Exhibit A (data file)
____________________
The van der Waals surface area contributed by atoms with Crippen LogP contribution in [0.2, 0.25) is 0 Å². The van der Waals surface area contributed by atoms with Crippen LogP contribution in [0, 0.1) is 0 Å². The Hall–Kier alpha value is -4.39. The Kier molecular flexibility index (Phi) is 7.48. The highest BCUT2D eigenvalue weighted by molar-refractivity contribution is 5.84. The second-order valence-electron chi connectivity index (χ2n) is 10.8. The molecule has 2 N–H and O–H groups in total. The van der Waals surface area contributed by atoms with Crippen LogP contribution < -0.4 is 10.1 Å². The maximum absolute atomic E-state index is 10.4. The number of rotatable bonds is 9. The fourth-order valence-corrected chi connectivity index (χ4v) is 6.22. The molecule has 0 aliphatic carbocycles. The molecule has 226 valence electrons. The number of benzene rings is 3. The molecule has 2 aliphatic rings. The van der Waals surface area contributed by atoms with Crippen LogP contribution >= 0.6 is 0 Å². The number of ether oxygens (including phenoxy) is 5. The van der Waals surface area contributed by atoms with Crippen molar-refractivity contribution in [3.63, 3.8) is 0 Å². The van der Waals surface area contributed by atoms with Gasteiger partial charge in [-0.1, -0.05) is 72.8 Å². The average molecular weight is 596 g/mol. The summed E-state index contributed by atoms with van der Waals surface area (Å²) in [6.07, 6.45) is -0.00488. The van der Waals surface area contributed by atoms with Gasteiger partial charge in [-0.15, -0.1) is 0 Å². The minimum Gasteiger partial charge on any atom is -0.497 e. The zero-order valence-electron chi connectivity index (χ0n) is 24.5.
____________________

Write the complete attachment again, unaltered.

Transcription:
The van der Waals surface area contributed by atoms with Crippen LogP contribution in [0.2, 0.25) is 0 Å². The van der Waals surface area contributed by atoms with Crippen LogP contribution in [0, 0.1) is 0 Å². The Hall–Kier alpha value is -4.39. The Kier molecular flexibility index (Phi) is 7.48. The highest BCUT2D eigenvalue weighted by molar-refractivity contribution is 5.84. The second-order valence-electron chi connectivity index (χ2n) is 10.8. The molecule has 2 N–H and O–H groups in total. The van der Waals surface area contributed by atoms with Crippen LogP contribution < -0.4 is 10.1 Å². The maximum absolute atomic E-state index is 10.4. The number of rotatable bonds is 9. The fourth-order valence-corrected chi connectivity index (χ4v) is 6.22. The molecule has 0 aliphatic carbocycles. The molecule has 226 valence electrons. The number of benzene rings is 3. The molecule has 2 aliphatic rings. The van der Waals surface area contributed by atoms with Crippen LogP contribution >= 0.6 is 0 Å². The number of ether oxygens (including phenoxy) is 5. The van der Waals surface area contributed by atoms with Crippen molar-refractivity contribution in [3.63, 3.8) is 0 Å². The van der Waals surface area contributed by atoms with Gasteiger partial charge in [-0.1, -0.05) is 72.8 Å². The average molecular weight is 596 g/mol. The summed E-state index contributed by atoms with van der Waals surface area (Å²) in [6.07, 6.45) is -0.00488. The van der Waals surface area contributed by atoms with Gasteiger partial charge in [-0.15, -0.1) is 0 Å². The minimum Gasteiger partial charge on any atom is -0.497 e. The zero-order valence-electron chi connectivity index (χ0n) is 24.5.